Google is giving up plans to supply customers Plex financial institution accounts


Google Pay

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Google is abandoning its plans to offer banking services directly to users.

The move comes almost two years after the company first announced its banking plans and several months after the departure of a key executive who led the project.

In 2020, Google said it would allow users to open a bank account through its Google Pay app, in partnership with Citigroup and Stanford Federal Credit Union starting in 2021. At the time, Google said it would offer a service called “Plex” Checkout offer and savings accounts with no monthly fees, overdraft fees or minimum balance. Users could also have requested a physical debit card that would have run on Mastercard’s network, the company told CNBC at the time.

The Wall Street Journal first reported the abandoned plans on Friday, saying a series of alleged missed deadlines along with the departure of the Google Pay manager overseeing the project caused it to begin to fail.

A Google spokesperson confirmed the report to CNBC but declined to comment on the executive’s exit effects.

“Our collaboration with our partners has made it extremely clear that there is consumer demand for simple, seamless and secure digital payments for online and in-store transactions,” the Google spokesman said in an email to CNBC. “We’re updating our approach to focus primarily on delivering digital opportunities to banks and other financial services providers, rather than acting as the provider of those services.”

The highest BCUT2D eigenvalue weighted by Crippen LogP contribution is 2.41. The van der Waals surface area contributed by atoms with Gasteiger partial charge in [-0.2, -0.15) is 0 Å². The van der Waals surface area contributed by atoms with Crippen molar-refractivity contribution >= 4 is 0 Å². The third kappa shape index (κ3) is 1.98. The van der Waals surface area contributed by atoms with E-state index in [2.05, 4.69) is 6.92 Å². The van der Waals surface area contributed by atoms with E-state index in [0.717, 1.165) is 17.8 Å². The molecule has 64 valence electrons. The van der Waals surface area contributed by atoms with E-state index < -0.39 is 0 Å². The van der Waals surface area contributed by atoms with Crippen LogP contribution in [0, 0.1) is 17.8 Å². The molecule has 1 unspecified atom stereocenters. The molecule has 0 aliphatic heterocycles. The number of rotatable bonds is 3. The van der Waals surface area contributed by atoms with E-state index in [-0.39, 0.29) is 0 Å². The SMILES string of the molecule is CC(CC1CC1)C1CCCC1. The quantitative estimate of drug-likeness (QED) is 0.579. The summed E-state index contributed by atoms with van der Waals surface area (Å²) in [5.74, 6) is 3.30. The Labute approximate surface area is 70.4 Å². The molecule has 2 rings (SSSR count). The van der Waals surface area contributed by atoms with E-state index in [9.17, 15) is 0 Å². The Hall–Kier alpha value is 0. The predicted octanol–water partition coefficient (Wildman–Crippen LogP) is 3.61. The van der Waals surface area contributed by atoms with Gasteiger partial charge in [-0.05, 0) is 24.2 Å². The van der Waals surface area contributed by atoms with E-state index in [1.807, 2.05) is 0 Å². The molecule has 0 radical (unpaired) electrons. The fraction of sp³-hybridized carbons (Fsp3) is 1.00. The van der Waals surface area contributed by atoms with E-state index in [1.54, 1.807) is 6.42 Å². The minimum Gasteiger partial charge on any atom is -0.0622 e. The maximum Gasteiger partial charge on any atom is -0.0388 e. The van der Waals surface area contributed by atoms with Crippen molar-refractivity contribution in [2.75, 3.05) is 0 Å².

Google’s cloud unit has also made financial services one of its main customer focus areas.

While banks have voiced their fears that tech giants will attempt to break into consumer finance as they have done in other industries like media and advertising, the threat has barely materialized so far.

Amazon reportedly investigated offering bank accounts to its customers in 2018, a project that has not yet materialized. Uber curbed its fintech ambitions last year with the departure of Peter Hazlehurst. Facebook had to rename its crypto project amid a series of setbacks.

One notable exception is Apple, which successfully launched a credit card with Goldman Sachs in 2019 and is reportedly considering a product to buy, pay later at the bank.

Caesar Sengupta, former Google Vice President and General Manager of Google Payments and “Next Billion Users,” told CNBC in 2020 that the company “wanted to make banking more relevant to the first generation of mobile” as an explanation of its banking plans.

Sengupta left Google in March to start his own financial technology company called Arbo Works, according to his LinkedIn. Since then, he appears to have been recruiting several long-time Google employees for his company, according to the LinkedIn and Arbo Works website.